Space to Think, a new book celebrating ten years of the Dublin Review of Books More Information 

    Steadfast Comrade

    Brian Kenny
    A loyal Moscow communist Sean Murray set up the Communist Party of Ireland in the early 1930s. Years of meetings, discussions and disputes followed. Murray's life was devoted to the cause but did all that work amount to a hill of beans?
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    Staying Grounded

    Ronan Sheehan
    A beautifully written memoir tells the life story of an Irish woman who knew most of the major figures of the bohemian Dublin of the mid-twentieth century, as well as many of the politicians, and who went on to carve out a successful career for herself in the travel business.
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    Out Of Their Feeling

    Mary O’Donnell
    A sparkling novel which traces the voyage of a number of young women transported to Australia to work in and help populate the ‘new land’ suggests that people can sometimes have surprising powers of adaptation, but also that they may need to forget their past.
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    Red Star Over China

    Caroline Hurley
    Mao Zedong’s vision in the late 1940s was to replicate Soviet communism, whatever the cost for his people. The espousal of values of freedom and equality offered hope to war-weary citizens, but the new regime ran an intensely invasive and catastrophic tyranny from the start.
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    Tales from the Margin

    Susan Knight
    Phyl Herbert writes in a clear, fluent style. Her stories are delicately constructed miniatures, tender glimpses into her often flawed characters as they make the best of their way through life.
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    Mean Streets

    Gerard Lee
    Lisa McInerney’s first novel can be tender but it is no romance, turning us down some grotty alleyways to where her real story lurks, dragging a spliff to the lip-burn and scrunching the last dregs from a can.
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    Lost Connections

    Maurice Earls
    Lost Connections
    Most groups wrongfooted by the advent of Irish independence in the 1920s have since made their peace with it: the state’s Protestant minority, Trinity College, even diehard republicans. But the Jesuit order, it seems, is still dragging its feet and hankering after what has been lost.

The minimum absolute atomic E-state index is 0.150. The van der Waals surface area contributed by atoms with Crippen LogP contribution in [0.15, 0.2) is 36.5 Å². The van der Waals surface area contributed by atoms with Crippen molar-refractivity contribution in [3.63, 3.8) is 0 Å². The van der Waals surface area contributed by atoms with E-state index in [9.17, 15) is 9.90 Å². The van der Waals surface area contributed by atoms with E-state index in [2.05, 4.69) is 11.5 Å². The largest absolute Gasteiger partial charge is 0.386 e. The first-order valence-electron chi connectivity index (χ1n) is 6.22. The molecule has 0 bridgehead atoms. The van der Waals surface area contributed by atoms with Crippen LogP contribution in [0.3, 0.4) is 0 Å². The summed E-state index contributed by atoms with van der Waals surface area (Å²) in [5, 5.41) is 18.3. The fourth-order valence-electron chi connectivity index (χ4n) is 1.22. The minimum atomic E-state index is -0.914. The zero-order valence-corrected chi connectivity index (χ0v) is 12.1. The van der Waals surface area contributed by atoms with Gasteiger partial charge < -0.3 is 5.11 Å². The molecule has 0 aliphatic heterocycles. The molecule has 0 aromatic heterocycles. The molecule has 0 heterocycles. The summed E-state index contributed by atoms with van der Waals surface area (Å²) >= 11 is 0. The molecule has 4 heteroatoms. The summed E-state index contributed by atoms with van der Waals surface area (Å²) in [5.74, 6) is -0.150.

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    It’s That Man Again

    Eoghan Smith
    It’s That Man Again
    Banville’s heroes are by now familiar to us. Remote, middle-aged elitist types, tortured by the burden of existence and the shadow of death, they may not be hugely wealthy but are never poor. Often they are on the margins of a declining gentry that exudes old-world mystique.
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    A Massacre of Art?

    Catherine Marshall
    A Massacre of Art?
    A stimulating new study, focusing on one painting and its contemporary critical reception, illuminates the French painter Eugène Delacroix, a man who, ‘reactionary in his ideas, romantic in his talent’, was, according to Victor Hugo, in contradiction with his own works.
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    A Catastrophe Not Foreseen

    Pádraig Murphy
    Russia’s handling of its client Serbia in the run-up to the First World War was an object lesson in how not to do it. While it is a mistake to assign exclusive culpability for the outbreak of the war to any single state actor, equally none can be absolved of responsibility.
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    Representing Disaster

    Patrick J Murray
    Responding to traumatic events remains one of art’s most problematic undertakings. Horrific events are often beyond articulation and this sense of inadequacy is enhanced when the creative work, with its overtones of pleasure and even whimsy, enters the fray.
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    Friends At War

    John Mulqueen
    The Irish Civil War has often been presented as a conflict in which ‘the men of no property’ challenged those with a stake in the country for dominance. But this analysis ignores the plentiful support there was for the Free State government among the very poorest classes.
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    Old Europe, Aging America

    Joe Cleary
    Two recent works of literary theory sketch a robust structural account of the literary world system centred on London and Paris. But one might ask if this system can be better historicised and whether there are ways to conceive of its operational logics less rigidly.
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    The Disappearing Priest

    Eamon Maher
    Seminarians were traditionally taught to view the body with suspicion, as a source of temptation and sin. By embracing celibacy, many priests believed they were distinguishing themselves from ordinary men and women, that they were in some way superior to them.
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    Bands of Brothers

    Marc Mulholland
    The Third International, or Comintern, maintained for many years a vast international organisation none of its left-wing rivals could match. When the purges came in the 1930s, however, its members suffered to a proportionately greater extent than any other category.
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